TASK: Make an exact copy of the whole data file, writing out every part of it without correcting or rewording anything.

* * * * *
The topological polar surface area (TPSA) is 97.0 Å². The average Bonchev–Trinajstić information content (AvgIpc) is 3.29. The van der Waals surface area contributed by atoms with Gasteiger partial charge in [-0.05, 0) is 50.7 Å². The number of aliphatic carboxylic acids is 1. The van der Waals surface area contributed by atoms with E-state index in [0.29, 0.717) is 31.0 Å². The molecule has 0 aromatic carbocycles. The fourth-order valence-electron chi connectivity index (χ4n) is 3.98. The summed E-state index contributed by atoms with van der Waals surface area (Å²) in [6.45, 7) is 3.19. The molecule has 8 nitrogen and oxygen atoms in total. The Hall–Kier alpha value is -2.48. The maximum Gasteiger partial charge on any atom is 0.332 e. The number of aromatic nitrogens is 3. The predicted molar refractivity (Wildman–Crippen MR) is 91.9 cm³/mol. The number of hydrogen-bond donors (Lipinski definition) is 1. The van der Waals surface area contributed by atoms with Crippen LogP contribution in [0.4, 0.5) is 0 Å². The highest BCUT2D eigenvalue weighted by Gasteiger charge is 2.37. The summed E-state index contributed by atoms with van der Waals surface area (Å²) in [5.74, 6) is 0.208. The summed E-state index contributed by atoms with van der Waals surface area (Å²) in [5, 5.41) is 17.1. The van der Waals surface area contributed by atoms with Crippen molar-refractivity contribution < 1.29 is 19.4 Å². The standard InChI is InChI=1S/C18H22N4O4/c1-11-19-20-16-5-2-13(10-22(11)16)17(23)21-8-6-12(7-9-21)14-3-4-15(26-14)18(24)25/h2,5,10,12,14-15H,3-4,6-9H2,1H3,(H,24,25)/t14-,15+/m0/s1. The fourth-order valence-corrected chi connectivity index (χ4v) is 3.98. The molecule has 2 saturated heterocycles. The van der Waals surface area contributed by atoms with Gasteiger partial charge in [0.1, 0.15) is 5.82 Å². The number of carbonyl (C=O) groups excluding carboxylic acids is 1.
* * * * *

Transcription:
The topological polar surface area (TPSA) is 97.0 Å². The average Bonchev–Trinajstić information content (AvgIpc) is 3.29. The van der Waals surface area contributed by atoms with Gasteiger partial charge in [-0.05, 0) is 50.7 Å². The number of aliphatic carboxylic acids is 1. The van der Waals surface area contributed by atoms with E-state index in [0.29, 0.717) is 31.0 Å². The molecule has 0 aromatic carbocycles. The fourth-order valence-electron chi connectivity index (χ4n) is 3.98. The summed E-state index contributed by atoms with van der Waals surface area (Å²) in [6.45, 7) is 3.19. The molecule has 8 nitrogen and oxygen atoms in total. The Hall–Kier alpha value is -2.48. The maximum Gasteiger partial charge on any atom is 0.332 e. The number of aromatic nitrogens is 3. The predicted molar refractivity (Wildman–Crippen MR) is 91.9 cm³/mol. The number of hydrogen-bond donors (Lipinski definition) is 1. The van der Waals surface area contributed by atoms with Crippen LogP contribution in [0.4, 0.5) is 0 Å². The highest BCUT2D eigenvalue weighted by Gasteiger charge is 2.37. The summed E-state index contributed by atoms with van der Waals surface area (Å²) in [5.74, 6) is 0.208. The summed E-state index contributed by atoms with van der Waals surface area (Å²) in [5, 5.41) is 17.1. The van der Waals surface area contributed by atoms with Crippen molar-refractivity contribution < 1.29 is 19.4 Å². The standard InChI is InChI=1S/C18H22N4O4/c1-11-19-20-16-5-2-13(10-22(11)16)17(23)21-8-6-12(7-9-21)14-3-4-15(26-14)18(24)25/h2,5,10,12,14-15H,3-4,6-9H2,1H3,(H,24,25)/t14-,15+/m0/s1. The fourth-order valence-corrected chi connectivity index (χ4v) is 3.98. The molecule has 2 saturated heterocycles. The van der Waals surface area contributed by atoms with Gasteiger partial charge in [0.1, 0.15) is 5.82 Å². The number of carbonyl (C=O) groups excluding carboxylic acids is 1.